How do I apply to the court for a divorce?

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If you wish to apply to the court for a divorce but you don’t want to pay a solicitor to act for you and complete all the paperwork, here’s some free family law guidance on what to do.

Complete a D8 Divorce Petition

You will need to complete a form D8 Divorce Petition. You can do this online or by post by downloading and filling in a divorce application form D8.

The divorce petition requires:

What happens next?

1: Once the court has processed the paperwork it will send copies of the petition to you, your ex and the named co-respondent (if included – we don’t advise naming a co-respondent for reasons set out here)

This process normally takes around 2-3 weeks although it can take longer.

2: Your ex, who is the respondent, must acknowledge receiving the petition by returning the ‘D10 Acknowledgement of Service’ (which will have accompanied the petition) to the court. On this form, the respondent will need to indicate whether they are going to defend/oppose the divorce or not.

3: Once the court has received the acknowledgement, a signed copy will then be sent to you, enabling you to apply for a Decree Nisi.

What’s a Decree Nisi?

The decree nisi is often referred to as the first divorce order but it does not end the marriage. It confirms that you are entitled to bring the marriage to an end.  It means that all the procedural and legal requirements to obtain a divorce have been met.

You can file an application for a Decree Nisi using Form D80. A ‘D84 Statement in Support’ needs to be sent along with the D80 Application, confirming details in the petition.

You can still apply for a Decree Nisi even if your ex decides to defend/oppose the divorce but it will require a court hearing to discuss the case. The judge will decide whether to grant a Decree Nisi or not at the hearing.

If the divorce is not defended you will not need to go to a hearing. The judge will look at the file in your absence and grant a Decree Nisi if he decides that the marriage has irretrievably broken down.  That depends on you having satisfied the judge that one of the five grounds for divorce is justified. The judge may refuse to grant a Decree Nisi and divorce if the grounds are not sufficient. This is why your statement of grounds must give some examples of unreasonable behaviour.

Certificate of Entitlement

When the judge has reviewed your case and decided you are entitled to a divorce, the court will issue a Certificate of Entitlement.  This is a document stating your Decree Nisi will be pronounced on a certain date. This happens in the court but you do NOT need to attend court for this.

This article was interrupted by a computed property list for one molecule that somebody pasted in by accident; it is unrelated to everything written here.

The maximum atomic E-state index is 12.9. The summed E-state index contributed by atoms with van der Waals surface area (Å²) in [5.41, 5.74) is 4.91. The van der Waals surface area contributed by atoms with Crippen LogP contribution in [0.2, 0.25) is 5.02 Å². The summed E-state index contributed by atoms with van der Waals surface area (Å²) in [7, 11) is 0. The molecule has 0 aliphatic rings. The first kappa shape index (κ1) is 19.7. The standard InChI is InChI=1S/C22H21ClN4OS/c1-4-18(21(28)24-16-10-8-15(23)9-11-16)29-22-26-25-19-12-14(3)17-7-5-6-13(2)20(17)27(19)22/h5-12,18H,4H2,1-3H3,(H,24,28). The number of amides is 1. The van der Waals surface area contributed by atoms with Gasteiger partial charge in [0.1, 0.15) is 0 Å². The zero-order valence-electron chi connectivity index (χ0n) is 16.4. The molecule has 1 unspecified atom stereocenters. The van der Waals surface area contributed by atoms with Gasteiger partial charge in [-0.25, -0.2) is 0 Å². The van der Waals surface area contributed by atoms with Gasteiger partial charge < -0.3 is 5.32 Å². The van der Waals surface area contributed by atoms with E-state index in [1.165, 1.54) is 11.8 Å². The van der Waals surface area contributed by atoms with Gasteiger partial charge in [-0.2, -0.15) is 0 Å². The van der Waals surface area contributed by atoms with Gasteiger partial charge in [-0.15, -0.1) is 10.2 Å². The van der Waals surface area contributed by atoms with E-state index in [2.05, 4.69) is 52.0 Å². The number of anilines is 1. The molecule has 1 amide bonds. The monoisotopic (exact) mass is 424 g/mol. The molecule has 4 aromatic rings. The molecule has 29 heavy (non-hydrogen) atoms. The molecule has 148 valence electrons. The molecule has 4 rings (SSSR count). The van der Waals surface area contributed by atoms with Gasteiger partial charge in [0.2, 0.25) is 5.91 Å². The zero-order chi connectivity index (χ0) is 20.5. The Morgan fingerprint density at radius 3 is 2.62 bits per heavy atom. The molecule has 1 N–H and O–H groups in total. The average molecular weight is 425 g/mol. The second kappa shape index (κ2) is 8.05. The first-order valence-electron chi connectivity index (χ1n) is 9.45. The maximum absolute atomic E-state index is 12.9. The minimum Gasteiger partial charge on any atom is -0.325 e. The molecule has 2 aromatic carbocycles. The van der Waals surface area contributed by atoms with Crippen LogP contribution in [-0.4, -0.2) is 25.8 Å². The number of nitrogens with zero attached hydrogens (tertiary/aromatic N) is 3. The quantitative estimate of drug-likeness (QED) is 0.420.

Decree Absolute

After the Decree Nisi has been granted, you have to wait 43 days (6 weeks and a day) before you can apply for a Decree Absolute to end the marriage. This period is a cooling off period to ensure you are certain that a divorce is what you want.

If you don’t apply for a Decree Absolute within 12 weeks of the first opportunity to do so (in other words, within 12 weeks after the 43 days following the granting of the Decree Nisi), then your ex can apply to the court for the Decree Absolute. If this happens then the Judge will set a date for a hearing to invite you both to court to ask why you have not applied. If you say it’s because the financial circumstances have not been resolved the application for the decree absolute may be rejected pending an order as to the finances being sought. Only when the judge is satisfied the Decree Absolute can be pronounced will you be divorced.

The financial settlement

During the period while waiting for the decree absolute, a financial order about any property and finances needs to be agreed or sought. This is a legally binding order that details the financial division of assets. It’s important. Getting legal advice about this is crucial, so don’t delay.  Find a solicitor to help you if you can afford it. If not, Advice Now, can help with finding a solicitor and has a useful guide to making a financial agreement yourself.

If there’s no house or other other high value assets then you may already have split household contents, sorted out any joint bank or building society accounts and anything else you’ve jointly owned, so it’s already dealt with.

More Free Family Law Advice

Go back to our family advice hub to see answers to many other some common questions about family law matters.